Furthermore, the @ComponentScan annotation can also scan, detect, and register beans for classes annotated with @Component, @Controller, @Service, and @Repository.

For example, we can create an Employee class as a component which can be scanned by the @ComponentScan annotation:

@Component("employee")
public class Employee {
    // ...
}

3.2. @EnableAutoConfiguration

The @EnableAutoConfiguration annotation enables Spring Boot to auto-configure the application context. Therefore, it automatically creates and registers beans based on both the included jar files in the classpath and the beans defined by us.

For example, when we define the spring-boot-starter-web dependency in our classpath, Spring boot auto-configures Tomcat and Spring MVC. However, this auto-configuration has less precedence in case we define our own configurations.

The package of the class declaring the @EnableAutoConfiguration annotation is considered as the default. Therefore, we should always apply the @EnableAutoConfiguration annotation in the root package so that every sub-packages and class can be examined:

@Configuration
@EnableAutoConfiguration
public class EmployeeApplication {
    public static void main(String[] args) {
        ApplicationContext context = SpringApplication.run(EmployeeApplication.class, args);
        // ...
    }
}

Furthermore, the @EnableAutoConfiguration annotation provides two parameters to manually exclude any parameter:

We can use exclude to disable a list of classes that we do not want to be auto-configured:

@Configuration
@EnableAutoConfiguration(exclude={JdbcTemplateAutoConfiguration.class})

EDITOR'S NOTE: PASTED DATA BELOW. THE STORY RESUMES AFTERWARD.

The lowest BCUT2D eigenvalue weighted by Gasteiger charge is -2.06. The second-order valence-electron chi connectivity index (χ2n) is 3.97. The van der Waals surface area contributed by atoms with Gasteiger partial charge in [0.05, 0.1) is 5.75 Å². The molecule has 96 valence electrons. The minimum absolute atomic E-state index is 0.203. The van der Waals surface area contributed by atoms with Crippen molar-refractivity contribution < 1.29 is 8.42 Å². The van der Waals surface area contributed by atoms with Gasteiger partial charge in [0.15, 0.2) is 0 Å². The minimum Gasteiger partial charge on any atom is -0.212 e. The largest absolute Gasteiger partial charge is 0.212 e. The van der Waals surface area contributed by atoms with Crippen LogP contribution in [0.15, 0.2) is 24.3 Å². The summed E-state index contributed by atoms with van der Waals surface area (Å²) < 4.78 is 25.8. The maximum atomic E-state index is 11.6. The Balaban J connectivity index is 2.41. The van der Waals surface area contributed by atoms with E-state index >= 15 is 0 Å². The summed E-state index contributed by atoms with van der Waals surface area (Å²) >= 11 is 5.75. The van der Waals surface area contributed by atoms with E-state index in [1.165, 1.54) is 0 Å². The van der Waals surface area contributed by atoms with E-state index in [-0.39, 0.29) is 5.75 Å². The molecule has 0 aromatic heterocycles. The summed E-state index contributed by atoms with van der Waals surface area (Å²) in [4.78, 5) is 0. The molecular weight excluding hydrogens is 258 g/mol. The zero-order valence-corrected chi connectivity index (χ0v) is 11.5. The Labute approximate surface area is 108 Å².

public class EmployeeApplication {
    public static void main(String[] args) {
        ApplicationContext context = SpringApplication.run(EmployeeApplication.class, args);
        // ...
    }
}

We can use excludeName to define a fully qualified list of class names that we want to exclude from the auto-configuration:

@Configuration
@EnableAutoConfiguration(excludeName = {"org.springframework.boot.autoconfigure.jdbc.JdbcTemplateAutoConfiguration"})
public class EmployeeApplication {
    public static void main(String[] args) {
        ApplicationContext context = SpringApplication.run(EmployeeApplication.class, args);
        // ...
    }
}

Since Spring Boot 1.2.0, we can use the @SpringBootApplication annotation, which is a combination of the three annotations @Configuration, @EnableAutoConfiguration, and@ComponentScan with their default attributes:

@SpringBootApplication
public class EmployeeApplication {
    public static void main(String[] args) {
        ApplicationContext context = SpringApplication.run(EmployeeApplication.class, args);
        // ...
    }
}

4. Conclusion

In this article, we learned about the differences between @ComponentScan and @EnableAutoConfiguration in Spring Boot.

As always, the code for these examples is available over on GitHub.

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I just announced the new Learn Spring course, focused on the fundamentals of Spring 5 and Spring Boot 2: